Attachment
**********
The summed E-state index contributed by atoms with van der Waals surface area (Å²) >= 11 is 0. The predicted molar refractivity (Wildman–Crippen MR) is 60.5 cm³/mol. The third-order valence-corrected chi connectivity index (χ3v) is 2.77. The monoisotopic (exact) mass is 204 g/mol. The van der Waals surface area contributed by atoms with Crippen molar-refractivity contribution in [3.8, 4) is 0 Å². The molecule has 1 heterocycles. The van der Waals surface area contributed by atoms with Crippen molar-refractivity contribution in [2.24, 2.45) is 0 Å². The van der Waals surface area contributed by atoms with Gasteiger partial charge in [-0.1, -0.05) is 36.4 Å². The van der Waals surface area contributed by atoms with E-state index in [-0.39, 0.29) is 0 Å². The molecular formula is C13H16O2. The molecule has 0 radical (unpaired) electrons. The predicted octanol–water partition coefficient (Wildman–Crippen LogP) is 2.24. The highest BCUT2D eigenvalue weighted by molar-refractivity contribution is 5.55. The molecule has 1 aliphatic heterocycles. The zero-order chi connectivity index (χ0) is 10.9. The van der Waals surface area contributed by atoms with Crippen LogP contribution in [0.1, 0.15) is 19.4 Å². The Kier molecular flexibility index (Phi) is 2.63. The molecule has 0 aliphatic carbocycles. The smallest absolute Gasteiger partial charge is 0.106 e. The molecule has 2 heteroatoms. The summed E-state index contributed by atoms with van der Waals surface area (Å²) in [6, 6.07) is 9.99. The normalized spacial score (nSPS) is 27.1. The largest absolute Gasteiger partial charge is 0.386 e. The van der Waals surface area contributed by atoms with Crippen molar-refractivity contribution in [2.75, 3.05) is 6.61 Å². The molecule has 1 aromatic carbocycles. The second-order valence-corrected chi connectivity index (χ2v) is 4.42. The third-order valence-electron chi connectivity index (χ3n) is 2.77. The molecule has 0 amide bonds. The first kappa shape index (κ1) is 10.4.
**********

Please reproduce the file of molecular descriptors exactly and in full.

The summed E-state index contributed by atoms with van der Waals surface area (Å²) >= 11 is 0. The predicted molar refractivity (Wildman–Crippen MR) is 60.5 cm³/mol. The third-order valence-corrected chi connectivity index (χ3v) is 2.77. The monoisotopic (exact) mass is 204 g/mol. The van der Waals surface area contributed by atoms with Crippen molar-refractivity contribution in [3.8, 4) is 0 Å². The molecule has 1 heterocycles. The van der Waals surface area contributed by atoms with Crippen molar-refractivity contribution in [2.24, 2.45) is 0 Å². The van der Waals surface area contributed by atoms with Gasteiger partial charge in [-0.1, -0.05) is 36.4 Å². The van der Waals surface area contributed by atoms with E-state index in [-0.39, 0.29) is 0 Å². The molecular formula is C13H16O2. The molecule has 0 radical (unpaired) electrons. The predicted octanol–water partition coefficient (Wildman–Crippen LogP) is 2.24. The highest BCUT2D eigenvalue weighted by molar-refractivity contribution is 5.55. The molecule has 1 aliphatic heterocycles. The zero-order chi connectivity index (χ0) is 10.9. The van der Waals surface area contributed by atoms with Crippen LogP contribution in [0.1, 0.15) is 19.4 Å². The Kier molecular flexibility index (Phi) is 2.63. The molecule has 0 aliphatic carbocycles. The smallest absolute Gasteiger partial charge is 0.106 e. The molecule has 2 heteroatoms. The summed E-state index contributed by atoms with van der Waals surface area (Å²) in [6, 6.07) is 9.99. The normalized spacial score (nSPS) is 27.1. The largest absolute Gasteiger partial charge is 0.386 e. The van der Waals surface area contributed by atoms with Crippen molar-refractivity contribution in [2.75, 3.05) is 6.61 Å². The molecule has 1 aromatic carbocycles. The second-order valence-corrected chi connectivity index (χ2v) is 4.42. The third-order valence-electron chi connectivity index (χ3n) is 2.77. The molecule has 0 amide bonds. The first kappa shape index (κ1) is 10.4.